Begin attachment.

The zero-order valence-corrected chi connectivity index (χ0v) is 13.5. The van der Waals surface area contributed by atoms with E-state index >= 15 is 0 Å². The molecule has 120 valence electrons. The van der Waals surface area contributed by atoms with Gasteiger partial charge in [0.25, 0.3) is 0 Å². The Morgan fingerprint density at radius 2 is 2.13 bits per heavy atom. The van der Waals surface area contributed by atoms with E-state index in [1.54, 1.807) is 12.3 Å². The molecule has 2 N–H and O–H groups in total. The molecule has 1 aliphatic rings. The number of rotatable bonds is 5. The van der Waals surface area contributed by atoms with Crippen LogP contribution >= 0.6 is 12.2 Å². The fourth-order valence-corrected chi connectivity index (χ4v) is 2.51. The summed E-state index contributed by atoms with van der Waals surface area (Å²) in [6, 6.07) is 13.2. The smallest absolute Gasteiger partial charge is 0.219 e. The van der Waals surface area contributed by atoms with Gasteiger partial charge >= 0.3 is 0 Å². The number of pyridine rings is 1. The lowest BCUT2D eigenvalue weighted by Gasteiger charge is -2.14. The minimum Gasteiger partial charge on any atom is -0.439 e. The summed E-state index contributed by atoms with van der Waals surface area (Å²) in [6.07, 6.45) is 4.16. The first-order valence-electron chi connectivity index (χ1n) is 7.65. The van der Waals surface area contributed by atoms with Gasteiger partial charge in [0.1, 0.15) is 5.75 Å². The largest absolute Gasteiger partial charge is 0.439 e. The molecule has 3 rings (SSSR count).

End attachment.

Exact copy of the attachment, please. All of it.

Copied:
The zero-order valence-corrected chi connectivity index (χ0v) is 13.5. The van der Waals surface area contributed by atoms with E-state index >= 15 is 0 Å². The molecule has 120 valence electrons. The van der Waals surface area contributed by atoms with Gasteiger partial charge in [0.25, 0.3) is 0 Å². The Morgan fingerprint density at radius 2 is 2.13 bits per heavy atom. The van der Waals surface area contributed by atoms with E-state index in [1.54, 1.807) is 12.3 Å². The molecule has 2 N–H and O–H groups in total. The molecule has 1 aliphatic rings. The number of rotatable bonds is 5. The van der Waals surface area contributed by atoms with Crippen LogP contribution >= 0.6 is 12.2 Å². The fourth-order valence-corrected chi connectivity index (χ4v) is 2.51. The summed E-state index contributed by atoms with van der Waals surface area (Å²) in [6, 6.07) is 13.2. The smallest absolute Gasteiger partial charge is 0.219 e. The van der Waals surface area contributed by atoms with Gasteiger partial charge >= 0.3 is 0 Å². The number of pyridine rings is 1. The lowest BCUT2D eigenvalue weighted by Gasteiger charge is -2.14. The minimum Gasteiger partial charge on any atom is -0.439 e. The summed E-state index contributed by atoms with van der Waals surface area (Å²) in [6.07, 6.45) is 4.16. The first-order valence-electron chi connectivity index (χ1n) is 7.65. The van der Waals surface area contributed by atoms with Gasteiger partial charge in [0.1, 0.15) is 5.75 Å². The largest absolute Gasteiger partial charge is 0.439 e. The molecule has 3 rings (SSSR count).